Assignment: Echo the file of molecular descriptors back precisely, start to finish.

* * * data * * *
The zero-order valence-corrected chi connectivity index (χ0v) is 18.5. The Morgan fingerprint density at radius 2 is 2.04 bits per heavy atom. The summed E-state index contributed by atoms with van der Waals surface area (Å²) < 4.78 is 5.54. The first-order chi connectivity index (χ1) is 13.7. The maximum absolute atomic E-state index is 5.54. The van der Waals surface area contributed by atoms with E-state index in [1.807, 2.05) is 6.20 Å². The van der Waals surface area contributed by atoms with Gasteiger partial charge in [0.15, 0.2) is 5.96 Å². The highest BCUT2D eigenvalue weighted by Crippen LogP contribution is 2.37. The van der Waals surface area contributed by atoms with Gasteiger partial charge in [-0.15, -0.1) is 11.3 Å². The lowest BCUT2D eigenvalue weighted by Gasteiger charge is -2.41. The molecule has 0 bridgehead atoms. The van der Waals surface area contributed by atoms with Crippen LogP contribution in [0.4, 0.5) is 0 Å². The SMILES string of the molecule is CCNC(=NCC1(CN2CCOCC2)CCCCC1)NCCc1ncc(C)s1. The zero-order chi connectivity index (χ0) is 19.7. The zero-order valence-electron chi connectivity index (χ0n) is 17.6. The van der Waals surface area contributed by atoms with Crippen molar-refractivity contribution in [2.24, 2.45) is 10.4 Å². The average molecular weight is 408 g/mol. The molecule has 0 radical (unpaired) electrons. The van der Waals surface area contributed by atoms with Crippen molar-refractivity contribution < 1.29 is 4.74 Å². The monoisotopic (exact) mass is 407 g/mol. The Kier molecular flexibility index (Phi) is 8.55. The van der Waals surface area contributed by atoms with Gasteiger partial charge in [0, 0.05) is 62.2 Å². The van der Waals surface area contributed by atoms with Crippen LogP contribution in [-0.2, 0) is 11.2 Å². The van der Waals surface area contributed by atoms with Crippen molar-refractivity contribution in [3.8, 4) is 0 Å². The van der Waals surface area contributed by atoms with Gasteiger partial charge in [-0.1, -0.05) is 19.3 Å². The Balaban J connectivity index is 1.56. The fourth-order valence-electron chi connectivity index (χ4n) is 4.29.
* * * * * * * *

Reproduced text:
The zero-order valence-corrected chi connectivity index (χ0v) is 18.5. The Morgan fingerprint density at radius 2 is 2.04 bits per heavy atom. The summed E-state index contributed by atoms with van der Waals surface area (Å²) < 4.78 is 5.54. The first-order chi connectivity index (χ1) is 13.7. The maximum absolute atomic E-state index is 5.54. The van der Waals surface area contributed by atoms with E-state index in [1.807, 2.05) is 6.20 Å². The van der Waals surface area contributed by atoms with Gasteiger partial charge in [0.15, 0.2) is 5.96 Å². The highest BCUT2D eigenvalue weighted by Crippen LogP contribution is 2.37. The van der Waals surface area contributed by atoms with Gasteiger partial charge in [-0.15, -0.1) is 11.3 Å². The lowest BCUT2D eigenvalue weighted by Gasteiger charge is -2.41. The molecule has 0 bridgehead atoms. The van der Waals surface area contributed by atoms with Crippen LogP contribution in [0.4, 0.5) is 0 Å². The SMILES string of the molecule is CCNC(=NCC1(CN2CCOCC2)CCCCC1)NCCc1ncc(C)s1. The zero-order chi connectivity index (χ0) is 19.7. The zero-order valence-electron chi connectivity index (χ0n) is 17.6. The van der Waals surface area contributed by atoms with Crippen molar-refractivity contribution in [2.24, 2.45) is 10.4 Å². The average molecular weight is 408 g/mol. The molecule has 0 radical (unpaired) electrons. The van der Waals surface area contributed by atoms with Crippen molar-refractivity contribution < 1.29 is 4.74 Å². The monoisotopic (exact) mass is 407 g/mol. The Kier molecular flexibility index (Phi) is 8.55. The van der Waals surface area contributed by atoms with Gasteiger partial charge in [0, 0.05) is 62.2 Å². The van der Waals surface area contributed by atoms with Crippen LogP contribution in [-0.2, 0) is 11.2 Å². The van der Waals surface area contributed by atoms with Crippen molar-refractivity contribution in [3.8, 4) is 0 Å². The van der Waals surface area contributed by atoms with Gasteiger partial charge in [-0.1, -0.05) is 19.3 Å². The Balaban J connectivity index is 1.56. The fourth-order valence-electron chi connectivity index (χ4n) is 4.29.